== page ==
We may be reluctant to be salesmen of our own art, thinking others are better equipped than we are to do that.  Or we may just hate the sales game and want to be a creator of art only.  If you have a gallery to represent you that may be enough for you.  But don't count on that being enough to put bread on the table, so we need to build up a mailing list of collectors.

     So what can you do that?  Be your own advocate by keeping in touch with anyone who has purchased in the past.  That, of course, involves having good records. Hopefully when a piece of art sold we got the name and address, or at least the email of the buyer.  If not, develop that practice from now on!
Then, every four to six weeks, send them an email with photos of your latest work.  Along with each photo tell the story behind the art.  Remember, STORIES SELL!

     It is obvious that if someone purchases a piece of art from you that they like your work, right? Well, build on that by showing them more.  Often, someone who purchases one piece will purchase again.  So, it is our job to keep our work in front of them.  We do that with mail or email. When we get the first sale, let them know we want to keep in touch and ask for their address or email.  Usually they are willing to give it.  They are flattered by your interest, believe me.  To them you are someone special and they like the idea of saying to others that they know you personally.

     One thing to keep in mind however, is that it is important to consistently write them.  That is because it may take several to dozens of letters/emails to generate another sale.  So don't be discouraged if you don't get a sale right away. Just keep at it and it will pay off.  And when you do get another sale, then celebrate!

     Now, you may ask "What do I say?"  First of all, keep it personal. Use their name, and refer to any previous comments you have made.  This of necessity means keeping notes on them.  Ask a question to promote dialogue with them. Take note of any interest they have shown in a particular style or subject. Then try to tailor your communication to that interest.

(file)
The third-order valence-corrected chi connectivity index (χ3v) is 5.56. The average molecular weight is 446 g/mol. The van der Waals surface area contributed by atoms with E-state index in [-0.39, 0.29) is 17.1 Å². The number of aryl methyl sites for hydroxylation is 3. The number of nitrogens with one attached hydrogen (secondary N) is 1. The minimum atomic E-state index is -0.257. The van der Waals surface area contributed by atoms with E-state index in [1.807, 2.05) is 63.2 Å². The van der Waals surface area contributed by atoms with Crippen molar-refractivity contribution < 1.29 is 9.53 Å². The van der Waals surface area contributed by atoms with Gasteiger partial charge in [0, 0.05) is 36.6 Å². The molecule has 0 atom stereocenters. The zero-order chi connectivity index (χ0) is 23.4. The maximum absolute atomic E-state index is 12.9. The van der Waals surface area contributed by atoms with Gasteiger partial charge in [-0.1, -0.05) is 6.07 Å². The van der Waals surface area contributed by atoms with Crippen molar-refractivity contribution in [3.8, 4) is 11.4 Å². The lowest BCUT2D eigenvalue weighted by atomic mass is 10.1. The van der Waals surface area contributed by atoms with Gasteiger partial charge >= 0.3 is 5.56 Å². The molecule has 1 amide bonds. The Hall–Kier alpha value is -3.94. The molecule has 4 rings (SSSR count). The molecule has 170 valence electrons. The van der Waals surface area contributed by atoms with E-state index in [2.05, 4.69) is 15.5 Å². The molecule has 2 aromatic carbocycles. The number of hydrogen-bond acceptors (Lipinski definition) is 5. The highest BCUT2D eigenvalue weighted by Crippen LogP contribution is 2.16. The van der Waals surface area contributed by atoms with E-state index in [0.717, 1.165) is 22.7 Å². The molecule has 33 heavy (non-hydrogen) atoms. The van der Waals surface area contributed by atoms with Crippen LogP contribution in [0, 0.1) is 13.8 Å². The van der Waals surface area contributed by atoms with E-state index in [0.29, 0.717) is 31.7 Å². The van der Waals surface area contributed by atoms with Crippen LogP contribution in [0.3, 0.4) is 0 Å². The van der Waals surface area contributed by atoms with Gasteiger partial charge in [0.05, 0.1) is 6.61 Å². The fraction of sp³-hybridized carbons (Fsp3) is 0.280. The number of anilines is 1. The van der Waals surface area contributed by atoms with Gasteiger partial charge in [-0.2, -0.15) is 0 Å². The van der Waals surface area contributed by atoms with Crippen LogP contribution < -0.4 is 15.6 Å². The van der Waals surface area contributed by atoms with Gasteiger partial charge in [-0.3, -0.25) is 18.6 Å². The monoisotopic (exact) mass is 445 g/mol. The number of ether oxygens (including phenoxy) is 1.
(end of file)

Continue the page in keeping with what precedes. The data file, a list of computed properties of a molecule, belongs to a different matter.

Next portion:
Again, tell the story behind a painting.  How you created the piece, what excited you most about it, the inspiration behind it, what drew you to that subject, and what were the challenges you faced. If is was created on location, tell about the trip, etc. In other words, give them details. All these things create interest in the collector and can cause them to take a closer look and motivate a sale.  They are drawn into the story, make a connection and understand what is behind the creation of it.

     You can even send them information, perhaps an article on displaying or collecting art.  They will then trust you as an advisor and guide.  They will then keep you in mind in the future.  Be sure to give them your website address, send postcards, emails and letters at different times.  But don't bombard them.  As I said, every 4 to 6 weeks is plenty.  And NEVER give up!  It could be years before you see results.  But even one purchase years later will be a payoff!

     Don't leave it to chance, plan ahead what you will say.  Keep notes and make each communication personal. And most important, be CONSISTENT!  When you get a repeat sale, you'll be glad you did!

Palm Coast, Florida



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